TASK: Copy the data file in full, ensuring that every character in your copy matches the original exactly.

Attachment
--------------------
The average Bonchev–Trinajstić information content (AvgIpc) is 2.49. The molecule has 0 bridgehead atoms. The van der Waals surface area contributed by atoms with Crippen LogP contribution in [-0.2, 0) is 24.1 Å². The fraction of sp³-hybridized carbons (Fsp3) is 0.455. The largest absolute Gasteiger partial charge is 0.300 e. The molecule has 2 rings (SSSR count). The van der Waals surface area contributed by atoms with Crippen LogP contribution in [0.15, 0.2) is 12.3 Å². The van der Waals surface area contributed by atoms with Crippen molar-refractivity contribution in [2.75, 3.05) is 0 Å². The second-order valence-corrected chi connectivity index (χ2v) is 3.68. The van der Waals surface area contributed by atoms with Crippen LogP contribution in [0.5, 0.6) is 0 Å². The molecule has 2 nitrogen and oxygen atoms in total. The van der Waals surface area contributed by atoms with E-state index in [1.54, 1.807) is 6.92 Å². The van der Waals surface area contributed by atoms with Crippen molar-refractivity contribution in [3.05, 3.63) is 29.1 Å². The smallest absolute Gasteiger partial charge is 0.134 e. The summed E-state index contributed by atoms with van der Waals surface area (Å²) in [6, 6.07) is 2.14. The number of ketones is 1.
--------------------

The average Bonchev–Trinajstić information content (AvgIpc) is 2.49. The molecule has 0 bridgehead atoms. The van der Waals surface area contributed by atoms with Crippen LogP contribution in [-0.2, 0) is 24.1 Å². The fraction of sp³-hybridized carbons (Fsp3) is 0.455. The largest absolute Gasteiger partial charge is 0.300 e. The molecule has 2 rings (SSSR count). The van der Waals surface area contributed by atoms with Crippen LogP contribution in [0.15, 0.2) is 12.3 Å². The van der Waals surface area contributed by atoms with Crippen molar-refractivity contribution in [2.75, 3.05) is 0 Å². The second-order valence-corrected chi connectivity index (χ2v) is 3.68. The van der Waals surface area contributed by atoms with Crippen LogP contribution in [0.5, 0.6) is 0 Å². The molecule has 2 nitrogen and oxygen atoms in total. The van der Waals surface area contributed by atoms with E-state index in [1.54, 1.807) is 6.92 Å². The van der Waals surface area contributed by atoms with Crippen molar-refractivity contribution in [3.05, 3.63) is 29.1 Å². The smallest absolute Gasteiger partial charge is 0.134 e. The summed E-state index contributed by atoms with van der Waals surface area (Å²) in [6, 6.07) is 2.14. The number of ketones is 1.